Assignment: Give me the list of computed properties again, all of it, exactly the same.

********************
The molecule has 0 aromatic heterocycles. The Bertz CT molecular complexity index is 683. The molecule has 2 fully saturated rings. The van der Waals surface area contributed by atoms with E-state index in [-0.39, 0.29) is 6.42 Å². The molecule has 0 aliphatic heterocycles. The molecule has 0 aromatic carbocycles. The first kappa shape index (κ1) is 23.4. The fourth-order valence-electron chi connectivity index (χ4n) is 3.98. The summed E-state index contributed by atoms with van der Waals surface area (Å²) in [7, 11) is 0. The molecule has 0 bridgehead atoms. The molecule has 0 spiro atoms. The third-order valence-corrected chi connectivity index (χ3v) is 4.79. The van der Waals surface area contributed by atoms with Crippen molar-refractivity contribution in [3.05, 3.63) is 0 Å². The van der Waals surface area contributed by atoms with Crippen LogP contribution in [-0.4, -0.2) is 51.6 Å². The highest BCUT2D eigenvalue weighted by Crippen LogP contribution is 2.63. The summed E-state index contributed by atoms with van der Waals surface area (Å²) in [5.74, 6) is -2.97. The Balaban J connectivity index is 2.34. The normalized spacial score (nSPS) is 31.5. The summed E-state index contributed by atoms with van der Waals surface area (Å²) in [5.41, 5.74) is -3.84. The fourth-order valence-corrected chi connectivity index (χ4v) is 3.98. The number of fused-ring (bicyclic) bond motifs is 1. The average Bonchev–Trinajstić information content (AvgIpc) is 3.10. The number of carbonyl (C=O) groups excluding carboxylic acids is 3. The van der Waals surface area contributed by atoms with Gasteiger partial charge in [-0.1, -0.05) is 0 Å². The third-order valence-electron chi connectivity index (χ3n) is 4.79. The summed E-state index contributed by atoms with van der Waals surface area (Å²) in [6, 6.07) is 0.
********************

The molecule has 0 aromatic heterocycles. The Bertz CT molecular complexity index is 683. The molecule has 2 fully saturated rings. The van der Waals surface area contributed by atoms with E-state index in [-0.39, 0.29) is 6.42 Å². The molecule has 0 aliphatic heterocycles. The molecule has 0 aromatic carbocycles. The first kappa shape index (κ1) is 23.4. The fourth-order valence-electron chi connectivity index (χ4n) is 3.98. The summed E-state index contributed by atoms with van der Waals surface area (Å²) in [7, 11) is 0. The molecule has 0 bridgehead atoms. The molecule has 0 spiro atoms. The third-order valence-corrected chi connectivity index (χ3v) is 4.79. The van der Waals surface area contributed by atoms with Crippen molar-refractivity contribution in [3.05, 3.63) is 0 Å². The van der Waals surface area contributed by atoms with Crippen LogP contribution in [-0.4, -0.2) is 51.6 Å². The highest BCUT2D eigenvalue weighted by Crippen LogP contribution is 2.63. The summed E-state index contributed by atoms with van der Waals surface area (Å²) in [5.74, 6) is -2.97. The Balaban J connectivity index is 2.34. The normalized spacial score (nSPS) is 31.5. The summed E-state index contributed by atoms with van der Waals surface area (Å²) in [5.41, 5.74) is -3.84. The fourth-order valence-corrected chi connectivity index (χ4v) is 3.98. The number of fused-ring (bicyclic) bond motifs is 1. The average Bonchev–Trinajstić information content (AvgIpc) is 3.10. The number of carbonyl (C=O) groups excluding carboxylic acids is 3. The van der Waals surface area contributed by atoms with Gasteiger partial charge in [-0.1, -0.05) is 0 Å². The third-order valence-electron chi connectivity index (χ3n) is 4.79. The summed E-state index contributed by atoms with van der Waals surface area (Å²) in [6, 6.07) is 0.